Kaci Hickox Is A Hero–Now On Two Counts

Kaci Hickox is a hero. First for volunteering to help treat Ebola patients, as eradicating Ebola in West Africa is the only way to handle this disease. She became a hero again for standing up to unjust restrictions upon her civil liberties upon returning home and supporting the concept of making political decisions based upon science and reason as opposed to giving in to public hysteria.

It was Hickox’s protests which forced Governors Christie and Cuomo to back away from guidelines policies which were both unnecessary and counterproductive. Some state governments are still going beyond the extremely cautious CDC guidelines with policies such as home quarantine of individuals who show no sign of the disease for twenty-one days. We know that this is unnecessary based both upon our knowledge of how the Ebola virus is transmitted and based upon our experience to date.  Ebola is not contagious early in the disease and is not transmitted by casual contact. While highly contagious when people are having symptoms such as projectile vomiting and uncontrolled diarrhea, those who do not have symptoms are not contagious. People with Ebola do not yet pose a danger of spreading the disease when they initially reach the CDC’s threshold of a fever of 101.4 degrees, and they certainly are not contagious before reaching this point.

We have seen one patient in Texas be released in error by an Emergency Room and return to the community. We have seen a nurse later revealed to be infected with Ebola fly with a low grade fever. We have had a doctor traveling around a city as densely populated as New York City just prior to meeting criteria for isolation. Not a single person has contracted Ebola due to contact with these individuals. That is the nature of the disease.

Kaci Hickox, well aware of the science, has stated she plans to fight the involuntary home quarantine being imposed:

“I will go to court to attain my freedom,” Hickox told “Good Morning America” today via Skype from her hometown of Fort Kent, Maine. “I have been completely asymptomatic since I’ve been here. I feel absolutely great.”

One of her attorney’s explained her legal position:

New York civil rights lawyer Norman Siegel, said she would contest any potential court order requiring her quarantine at home.

“The conditions that the state of Maine is now requiring Kaci to comply with are unconstitutional and illegal and there is no justification for the state of Maine to infringe on her liberty,” he said.

Hickox will abide by daily monitoring, as recommended the by updated guidelines released Monday by the federal Centers for Disease Control and Prevention, Hyman said. She has been in regular contact with state health officials, Siegel said.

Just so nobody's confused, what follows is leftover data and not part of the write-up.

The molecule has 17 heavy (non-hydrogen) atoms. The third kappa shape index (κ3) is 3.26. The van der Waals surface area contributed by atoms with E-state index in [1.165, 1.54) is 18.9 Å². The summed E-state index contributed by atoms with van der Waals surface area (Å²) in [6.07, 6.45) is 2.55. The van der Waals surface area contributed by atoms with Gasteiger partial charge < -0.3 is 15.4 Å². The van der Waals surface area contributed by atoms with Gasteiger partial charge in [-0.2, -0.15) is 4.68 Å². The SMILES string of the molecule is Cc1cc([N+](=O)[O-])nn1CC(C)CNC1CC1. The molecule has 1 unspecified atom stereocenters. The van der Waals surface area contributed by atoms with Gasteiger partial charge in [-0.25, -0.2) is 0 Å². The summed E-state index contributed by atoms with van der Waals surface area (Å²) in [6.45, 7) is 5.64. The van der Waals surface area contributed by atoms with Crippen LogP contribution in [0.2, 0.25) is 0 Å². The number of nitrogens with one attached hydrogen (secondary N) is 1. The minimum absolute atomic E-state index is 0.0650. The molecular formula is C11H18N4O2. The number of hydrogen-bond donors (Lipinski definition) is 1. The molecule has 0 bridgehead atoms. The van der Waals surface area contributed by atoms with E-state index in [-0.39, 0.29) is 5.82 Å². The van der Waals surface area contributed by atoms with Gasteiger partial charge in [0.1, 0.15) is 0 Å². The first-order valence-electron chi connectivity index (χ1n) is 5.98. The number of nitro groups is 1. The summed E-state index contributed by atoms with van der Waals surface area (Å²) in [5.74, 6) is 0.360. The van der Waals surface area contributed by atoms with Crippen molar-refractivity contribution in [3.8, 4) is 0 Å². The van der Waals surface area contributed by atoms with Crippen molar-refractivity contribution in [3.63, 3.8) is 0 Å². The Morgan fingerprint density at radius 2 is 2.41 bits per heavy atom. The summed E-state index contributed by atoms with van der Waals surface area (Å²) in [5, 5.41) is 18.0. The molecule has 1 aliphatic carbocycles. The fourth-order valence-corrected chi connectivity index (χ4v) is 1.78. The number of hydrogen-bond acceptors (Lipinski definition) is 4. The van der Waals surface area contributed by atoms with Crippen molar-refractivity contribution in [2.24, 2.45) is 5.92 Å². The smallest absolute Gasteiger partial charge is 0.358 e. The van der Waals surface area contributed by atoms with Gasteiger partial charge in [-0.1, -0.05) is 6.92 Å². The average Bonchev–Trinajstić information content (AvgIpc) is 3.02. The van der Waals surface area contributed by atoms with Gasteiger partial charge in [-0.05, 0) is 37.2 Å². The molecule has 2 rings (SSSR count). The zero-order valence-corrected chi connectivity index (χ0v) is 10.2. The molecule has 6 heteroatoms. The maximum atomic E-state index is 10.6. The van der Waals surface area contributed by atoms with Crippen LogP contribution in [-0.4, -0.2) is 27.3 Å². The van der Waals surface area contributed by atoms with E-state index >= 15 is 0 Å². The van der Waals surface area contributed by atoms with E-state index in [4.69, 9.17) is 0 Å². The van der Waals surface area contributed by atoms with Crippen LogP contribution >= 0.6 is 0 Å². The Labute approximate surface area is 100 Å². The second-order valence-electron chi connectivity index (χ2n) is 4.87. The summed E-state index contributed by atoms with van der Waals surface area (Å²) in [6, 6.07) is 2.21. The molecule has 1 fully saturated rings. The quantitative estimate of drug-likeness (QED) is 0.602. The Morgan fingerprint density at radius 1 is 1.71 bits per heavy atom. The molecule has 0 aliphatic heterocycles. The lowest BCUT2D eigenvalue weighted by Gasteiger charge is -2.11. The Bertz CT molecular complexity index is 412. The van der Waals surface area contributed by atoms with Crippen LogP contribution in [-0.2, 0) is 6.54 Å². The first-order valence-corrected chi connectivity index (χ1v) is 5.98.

U.S. CDC Director Tom Frieden called for isolation of people at the highest risk for Ebola infection but said most medical workers returning from the three African nations at the center of the epidemic — Sierra Leone, Liberia and Guinea — would require daily monitoring without isolation.

The new guidelines recommend considering isolation only for individuals exposed to Ebola who show symptoms. Those with no signs of illness should be monitored for 21 days after the last potential exposure, with symptom-free individuals at the highest risk subject to “restricted movement within the community” and no travel on public transportation, according to the guidelines…

“She understands the nature of the disease, she treated it,” Hyman said. “She understands the nature of the risk.”

The American Civil Liberties Union has posted an article on the over-reaction to Ebola coming from some politicians, in contrast to the more rational guidelines proposed by the Center for Disease Control and the Obama administration:

One over-reaction to the disease that has emerged is a proposal for a blanket travel ban from the affected countries in West Africa. Public health experts say that such bans are not necessary, would not be effective, and would be a poor use of resources. Worse still, experts say they would most likely make matters worse by further isolating the countries where the outbreak is taking place, worsening the situation in those countries and therefore the threat to the United States. Travel bans “hinder relief and response efforts risking further international spread,” as the World Health Organization warned. Experts say such bans would also inevitably drive travelers underground, making it difficult to retrace the path of a disease when a case does appear.

Proposals to close the border to all travelers from affected nations are not a scientifically and medically legitimate exercise of government power and therefore would be arbitrary and discriminatory whether applied to citizens or non-citizens.